Billie Marie Sealy Massingill, age 95 of Fort Worth, Texas died peacefully on February 19, 2023, after a long happy life. She was born on October 28, 1927.
Billie's story begins with parents William Moore Sealy and Berna Estelle Rhodes Sealy. They had two children and were expecting another when he was killed in a car accident. That child was Billie, born on her grandmother's farm outside Lexington, Texas. Berna Sealy married again, to William Whatley Longmire, and had two more children, and then she too died, leaving Will Longmire with five children, only two of them related by blood. He did not formally adopt the other three, but he considered all of them his own children, and while the children were sometimes split up among relatives, he was always a presence in all their lives, and eventually he was able to unite everyone under one roof, in a house outside San Saba, Texas.
Almost from the start Billie was an excellent student who hoped to become a teacher herself. She graduated from San Saba High School as valedictorian and went on to earn bachelor's and master's degrees in English from North Texas State Teacher's College. Her first job was in Ozona, Texas, where she met and married fellow teacher George Shaffer Massingill. She followed him as he moved through several teaching jobs before switching to a more lucrative career in engineering. His first engineering job was in Tulsa, but after two years there they moved to Ft. Worth, where he started a job at General Dynamics that he would keep until retirement, working first in aerospace engineering and then in information technology. Billie meanwhile was able to devote herself full-time to their three children, a job she thoroughly enjoyed, and to making a home. She planned and cooked the meals; she developed family traditions for holidays; she read to the children; and so much more. When the children were old enough for her to return to the paid work force, she took a job at General Dynamics as a copyeditor and proofreader and worked there until George retired, whereupon she retired again from the workforce.
Meanwhile, she and George had joined Ridglea Presbyterian Church, and she began to work her way into church responsibilities, first as a deacon, then as an elder, and some years later as a commissioner to General Assembly (the denomination's national convention). She also taught Sunday school classes and women's circle lessons, and eventually began to take on organizational jobs, starting as moderator of the women's group. When she retired from paid employment, this became almost a second career, and she surprised some of us by how good she was at running things. Her favorite of these jobs was serving as president of the local Church Women United, comprising women of many different denominations. Late in life she learned enough about computers to do word processing and e-mail, which she put to good use in this work.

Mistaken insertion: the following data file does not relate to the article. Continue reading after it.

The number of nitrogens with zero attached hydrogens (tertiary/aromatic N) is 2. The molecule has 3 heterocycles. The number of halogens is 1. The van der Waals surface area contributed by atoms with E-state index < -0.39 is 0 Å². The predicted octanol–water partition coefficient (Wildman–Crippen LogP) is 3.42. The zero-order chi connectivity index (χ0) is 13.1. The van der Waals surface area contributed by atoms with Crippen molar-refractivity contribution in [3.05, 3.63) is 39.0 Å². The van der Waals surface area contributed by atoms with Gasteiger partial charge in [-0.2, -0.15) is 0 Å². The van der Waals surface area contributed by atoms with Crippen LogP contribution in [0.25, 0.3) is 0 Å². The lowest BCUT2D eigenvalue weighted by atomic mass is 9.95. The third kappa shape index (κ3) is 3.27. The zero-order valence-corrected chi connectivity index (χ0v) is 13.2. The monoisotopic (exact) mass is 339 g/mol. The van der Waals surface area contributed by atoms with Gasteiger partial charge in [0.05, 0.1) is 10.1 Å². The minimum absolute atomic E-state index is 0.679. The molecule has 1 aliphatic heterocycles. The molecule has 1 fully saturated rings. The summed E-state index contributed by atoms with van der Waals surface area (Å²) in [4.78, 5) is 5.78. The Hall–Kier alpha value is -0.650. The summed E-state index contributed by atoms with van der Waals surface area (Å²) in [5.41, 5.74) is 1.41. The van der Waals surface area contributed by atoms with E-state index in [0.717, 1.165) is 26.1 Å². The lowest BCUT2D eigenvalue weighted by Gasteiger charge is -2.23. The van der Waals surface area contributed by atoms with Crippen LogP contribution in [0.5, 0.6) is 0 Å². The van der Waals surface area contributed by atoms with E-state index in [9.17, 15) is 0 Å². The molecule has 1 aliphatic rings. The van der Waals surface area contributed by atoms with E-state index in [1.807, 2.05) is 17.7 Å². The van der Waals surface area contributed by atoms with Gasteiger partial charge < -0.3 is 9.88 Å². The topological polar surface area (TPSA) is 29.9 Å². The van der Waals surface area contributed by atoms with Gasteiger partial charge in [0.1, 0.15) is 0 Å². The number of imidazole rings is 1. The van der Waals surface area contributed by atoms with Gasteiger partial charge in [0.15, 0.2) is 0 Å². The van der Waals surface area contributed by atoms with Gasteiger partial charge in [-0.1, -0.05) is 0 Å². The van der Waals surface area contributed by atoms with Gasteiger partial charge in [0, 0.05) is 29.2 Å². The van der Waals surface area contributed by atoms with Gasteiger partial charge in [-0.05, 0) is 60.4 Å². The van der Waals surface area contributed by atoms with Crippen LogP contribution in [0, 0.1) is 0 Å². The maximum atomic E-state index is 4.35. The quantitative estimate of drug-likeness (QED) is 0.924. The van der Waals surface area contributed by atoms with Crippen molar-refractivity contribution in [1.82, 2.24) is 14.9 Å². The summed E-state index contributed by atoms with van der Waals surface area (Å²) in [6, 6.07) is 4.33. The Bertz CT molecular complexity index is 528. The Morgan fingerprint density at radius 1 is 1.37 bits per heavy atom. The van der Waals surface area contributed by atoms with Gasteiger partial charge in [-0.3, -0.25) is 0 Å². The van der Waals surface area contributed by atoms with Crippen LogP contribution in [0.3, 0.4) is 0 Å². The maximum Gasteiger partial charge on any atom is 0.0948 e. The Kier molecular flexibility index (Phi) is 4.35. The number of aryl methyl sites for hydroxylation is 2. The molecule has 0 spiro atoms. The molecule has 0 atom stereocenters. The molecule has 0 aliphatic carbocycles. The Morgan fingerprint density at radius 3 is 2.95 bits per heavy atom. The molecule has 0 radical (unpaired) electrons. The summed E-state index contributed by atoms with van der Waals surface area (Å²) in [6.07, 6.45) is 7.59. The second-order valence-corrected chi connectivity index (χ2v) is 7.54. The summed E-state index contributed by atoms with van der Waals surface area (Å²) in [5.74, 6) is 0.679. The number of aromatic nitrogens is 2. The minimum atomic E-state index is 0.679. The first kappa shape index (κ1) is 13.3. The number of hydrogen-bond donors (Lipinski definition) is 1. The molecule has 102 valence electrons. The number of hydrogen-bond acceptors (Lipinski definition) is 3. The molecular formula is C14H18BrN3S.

Eventually she “retired from retirement” (as she put it) and spent her time keeping in touch with family and friends and in various pastimes. She was an avid reader, partial to well-written novels that told a good story, and to contemporary poetry. She was a fan of the New York Times crossword puzzles, often staying up late to get that one last clue. She continued to enjoy her children, watching them grow and change, applauding their successes and listening patiently when they were in need of a sympathetic ear. She was a loyal wife to George, deferring to his wishes and doing her best to make him happy, although he was not a happy person by nature; when he could no longer live at home, she found accommodations for him and continued to do what she could to make his life better.
When George died in 2003, she surprised everyone by moving to the Austin area, but she spent many happy years there before returning to Ft. Worth, moving from place to place as her needs changed. As a friend put it, she was a model of how to age gracefully while remaining engaged with the world. She realized late in life that she could think for herself, and she made friends with whom she could converse about news and politics as well as family. At one point she had what we half-jokingly referred to as a “weekly salon”, in which a group of friends met to discuss some topic she selected from current news. At each stop she made new friends and kept in touch when she could.
It is not exaggerating that probably almost everyone who met Billie liked her and enjoyed her company; among her other fine qualities she was always a good listener. And her letters, like all her writing, were remarkable in being both simple and eloquent. She will be missed, by family and friends, but she leaves behind so many happy memories.
Billie was preceded in death by her parents; loving husband, George Shaffer Massingill; brothers, Gerald Sealy and Edgar Sealy; and sister, Mary Bess Wilcox.
She leaves behind to cherish her memory her sister, Peggy Brown; children, Berna Massingill, G. Sealy Massingill and wife Debbie and William Massingill and wife Penni; grandchildren, G. Sean Massingill and wife Kirstie, Patrick Massingill, and Sarah Massingill; many nieces, nephews and many friends.
Memorials may be made in Billie’s name to the Presbyterian Children’s Homes and Services at https://www.pchas.org